Get outside everyday
From a gentle walk around the park to hiking up a mountain, getting outside every single day is a really healthy habit to get into.
It not only rises your vitamin D levels, it can also help to improve your mood, reduce stress or anger, aid relaxation, improve your confidence, make new connections and obviously be more active.38,39
Prepare your snacks in advance too
As well as preparing your meals in advance, a positive habit to get into is to prepare your snacks in advance too.
That way, you can ensure that you have a range of tasty and nutritional treats ready for you to enjoy – without derailing yourself from your health kick!
Mindfulness is a practice where you actively pay more attention to the present moment.
Whether it’s your thoughts, feelings or to your current surroundings, mindfulness can aid your mental wellbeing.
It also helps us to stop taking things for granted and better understand when our unhelpful thoughts are taking over.40
Allow yourself treats every now and then
When it comes to forming healthy habits, it can seem like you have to restrict yourself from all the things you once enjoyed.
And like with exercise and being sure to rest your body, you can also allow your body food that isn’t so healthy every now and then – providing you’re eating a nutritionally balanced diet the majority of the time.
Write down your goals
The act of writing down your goals is another positive habit to get into, as it can help you distinguish exactly what it is you want to achieve and therefore a clearer path to success.
This has also been studied by Dr Gail Matthews, who trialled the efficiency of writing down your goals, and she found that those that did so accomplished significantly more than those who didn’t.41
Ever heard the phrase, “consistency is key”?
There’s a reason why it’s so popular. When it comes to achieving any kind of goals, whether they’re fitness, skills or career related, being consistent helps to build momentum and therefore progress.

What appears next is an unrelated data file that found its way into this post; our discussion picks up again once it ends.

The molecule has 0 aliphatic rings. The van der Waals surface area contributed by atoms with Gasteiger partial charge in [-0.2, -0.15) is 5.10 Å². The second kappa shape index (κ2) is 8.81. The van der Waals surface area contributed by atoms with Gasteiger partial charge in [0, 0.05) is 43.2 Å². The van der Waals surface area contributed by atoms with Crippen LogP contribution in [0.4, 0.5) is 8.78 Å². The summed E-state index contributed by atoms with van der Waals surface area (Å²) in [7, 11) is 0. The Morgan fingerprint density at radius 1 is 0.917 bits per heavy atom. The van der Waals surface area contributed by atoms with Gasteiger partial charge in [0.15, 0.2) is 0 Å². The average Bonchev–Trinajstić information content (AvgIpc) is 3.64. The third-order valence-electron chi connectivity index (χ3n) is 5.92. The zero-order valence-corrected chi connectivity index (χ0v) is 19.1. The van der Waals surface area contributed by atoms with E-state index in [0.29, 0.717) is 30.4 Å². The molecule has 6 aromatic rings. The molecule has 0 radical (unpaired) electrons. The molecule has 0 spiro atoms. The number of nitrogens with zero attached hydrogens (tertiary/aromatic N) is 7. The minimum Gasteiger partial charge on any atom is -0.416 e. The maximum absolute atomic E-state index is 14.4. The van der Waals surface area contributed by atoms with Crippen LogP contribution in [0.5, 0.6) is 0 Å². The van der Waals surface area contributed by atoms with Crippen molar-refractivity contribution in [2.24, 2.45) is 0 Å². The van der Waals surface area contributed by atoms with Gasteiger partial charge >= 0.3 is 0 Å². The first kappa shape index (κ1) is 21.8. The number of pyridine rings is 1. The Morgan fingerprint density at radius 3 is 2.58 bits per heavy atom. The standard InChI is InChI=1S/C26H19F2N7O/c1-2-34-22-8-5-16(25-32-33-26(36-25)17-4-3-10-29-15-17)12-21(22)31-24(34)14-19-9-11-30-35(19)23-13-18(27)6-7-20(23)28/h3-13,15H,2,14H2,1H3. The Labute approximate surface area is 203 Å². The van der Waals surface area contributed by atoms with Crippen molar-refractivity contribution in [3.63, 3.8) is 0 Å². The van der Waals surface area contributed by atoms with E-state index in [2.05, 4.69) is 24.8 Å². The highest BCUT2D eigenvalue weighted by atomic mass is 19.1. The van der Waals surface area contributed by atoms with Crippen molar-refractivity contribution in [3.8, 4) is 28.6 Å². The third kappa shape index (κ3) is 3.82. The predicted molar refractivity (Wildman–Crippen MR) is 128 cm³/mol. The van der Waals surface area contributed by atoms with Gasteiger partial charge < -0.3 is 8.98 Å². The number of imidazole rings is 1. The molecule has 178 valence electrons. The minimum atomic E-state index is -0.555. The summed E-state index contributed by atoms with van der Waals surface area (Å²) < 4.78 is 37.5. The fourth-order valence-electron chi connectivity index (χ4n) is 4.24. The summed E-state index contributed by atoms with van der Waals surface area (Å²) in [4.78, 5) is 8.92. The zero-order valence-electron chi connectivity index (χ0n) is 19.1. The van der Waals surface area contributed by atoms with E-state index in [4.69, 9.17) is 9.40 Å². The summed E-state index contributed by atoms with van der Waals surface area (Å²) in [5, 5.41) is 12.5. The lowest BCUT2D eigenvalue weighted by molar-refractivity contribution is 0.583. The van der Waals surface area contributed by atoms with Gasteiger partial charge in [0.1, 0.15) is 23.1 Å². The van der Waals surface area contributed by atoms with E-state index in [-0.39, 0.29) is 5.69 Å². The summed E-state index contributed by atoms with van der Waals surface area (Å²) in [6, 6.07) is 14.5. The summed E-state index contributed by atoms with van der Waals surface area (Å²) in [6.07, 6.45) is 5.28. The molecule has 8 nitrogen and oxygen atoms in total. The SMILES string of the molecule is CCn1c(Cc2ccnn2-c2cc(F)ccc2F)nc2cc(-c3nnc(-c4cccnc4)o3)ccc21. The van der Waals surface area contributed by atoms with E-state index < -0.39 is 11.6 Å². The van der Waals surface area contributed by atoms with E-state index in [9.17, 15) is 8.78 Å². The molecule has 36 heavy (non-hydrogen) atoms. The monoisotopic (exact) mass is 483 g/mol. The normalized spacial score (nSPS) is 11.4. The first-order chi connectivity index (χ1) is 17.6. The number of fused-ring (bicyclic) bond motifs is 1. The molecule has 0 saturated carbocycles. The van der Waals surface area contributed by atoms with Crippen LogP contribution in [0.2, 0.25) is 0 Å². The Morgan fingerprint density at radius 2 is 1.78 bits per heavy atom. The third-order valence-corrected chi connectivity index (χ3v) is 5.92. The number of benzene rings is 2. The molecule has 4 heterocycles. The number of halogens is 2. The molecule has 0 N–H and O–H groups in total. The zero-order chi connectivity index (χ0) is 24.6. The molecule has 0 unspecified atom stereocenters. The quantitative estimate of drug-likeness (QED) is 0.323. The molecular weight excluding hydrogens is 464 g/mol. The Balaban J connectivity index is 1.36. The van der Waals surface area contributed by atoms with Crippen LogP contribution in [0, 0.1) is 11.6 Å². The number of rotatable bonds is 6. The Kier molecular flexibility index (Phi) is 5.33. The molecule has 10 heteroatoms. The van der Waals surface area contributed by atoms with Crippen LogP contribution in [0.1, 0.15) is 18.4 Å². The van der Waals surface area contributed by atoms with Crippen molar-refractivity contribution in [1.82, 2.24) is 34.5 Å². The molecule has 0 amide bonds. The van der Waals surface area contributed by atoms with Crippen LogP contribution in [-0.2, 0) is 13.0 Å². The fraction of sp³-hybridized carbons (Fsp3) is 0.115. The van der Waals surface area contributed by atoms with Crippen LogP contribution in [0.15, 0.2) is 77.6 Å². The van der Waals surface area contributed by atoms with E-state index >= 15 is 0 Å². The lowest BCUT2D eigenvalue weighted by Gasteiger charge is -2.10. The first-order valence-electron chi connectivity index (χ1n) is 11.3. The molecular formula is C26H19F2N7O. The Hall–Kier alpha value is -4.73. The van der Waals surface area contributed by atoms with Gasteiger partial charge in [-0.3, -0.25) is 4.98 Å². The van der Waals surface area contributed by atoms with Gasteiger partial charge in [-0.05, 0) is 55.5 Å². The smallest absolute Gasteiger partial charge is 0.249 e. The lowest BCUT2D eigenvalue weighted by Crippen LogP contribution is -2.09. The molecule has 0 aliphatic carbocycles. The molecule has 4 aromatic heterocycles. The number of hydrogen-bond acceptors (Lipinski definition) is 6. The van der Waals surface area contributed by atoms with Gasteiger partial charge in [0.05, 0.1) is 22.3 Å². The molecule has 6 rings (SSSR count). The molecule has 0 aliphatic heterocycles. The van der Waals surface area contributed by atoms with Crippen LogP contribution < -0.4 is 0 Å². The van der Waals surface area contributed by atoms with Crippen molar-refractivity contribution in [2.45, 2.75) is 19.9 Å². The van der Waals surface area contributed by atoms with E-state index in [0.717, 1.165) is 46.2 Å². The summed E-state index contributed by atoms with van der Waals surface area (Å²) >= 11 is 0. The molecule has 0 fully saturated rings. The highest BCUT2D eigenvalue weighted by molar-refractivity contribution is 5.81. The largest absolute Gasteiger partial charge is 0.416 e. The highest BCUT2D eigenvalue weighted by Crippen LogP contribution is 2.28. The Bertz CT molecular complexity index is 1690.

What’s more, being consistent may also allow you to build more trust in yourself and create accountability for yourself so you can track your progress and tweak your behaviour if necessary.
Aim for 10,000 steps a day
A healthy habit to form if you’re looking to improve your physical health is to aim to walk 10,000 steps a day – if you’re physically able.
Now this can be hard if you’re working at an office job or you have a medical condition that makes it more difficult, so you could always tweak the goal to 7,000 steps of 5,000 steps to begin with.
The 10,000 steps goal though has been studied, and the results suggested that doing so could improve heart health, mental health and potentially lower the risk of diabetes.42
Fuel your body with complex carbs
Carbohydrates are a super important food group as they provide our bodies with energy.
But some are better than others, so it may be worth noting this and trying to eat the good kind instead of the ‘not-so-good’ ones.
Specifically though, we’re talking about eating more complex carbs instead of refined ones. The latter are carbohydrates that have been heavily processed, meaning that a lot of the nutrients are removed, and contain lots of added sugars.
Complex carbs though are generally considered to be whole foods and a lot more nutritious, so it’s best to stick to those if you can.
Go easy on condiments
This one might have hit a sore spot – sorry!
But if you’re trying to cut back on calories and processed foods, one easy habit to try is to limit the amount of condiments you have with your meals.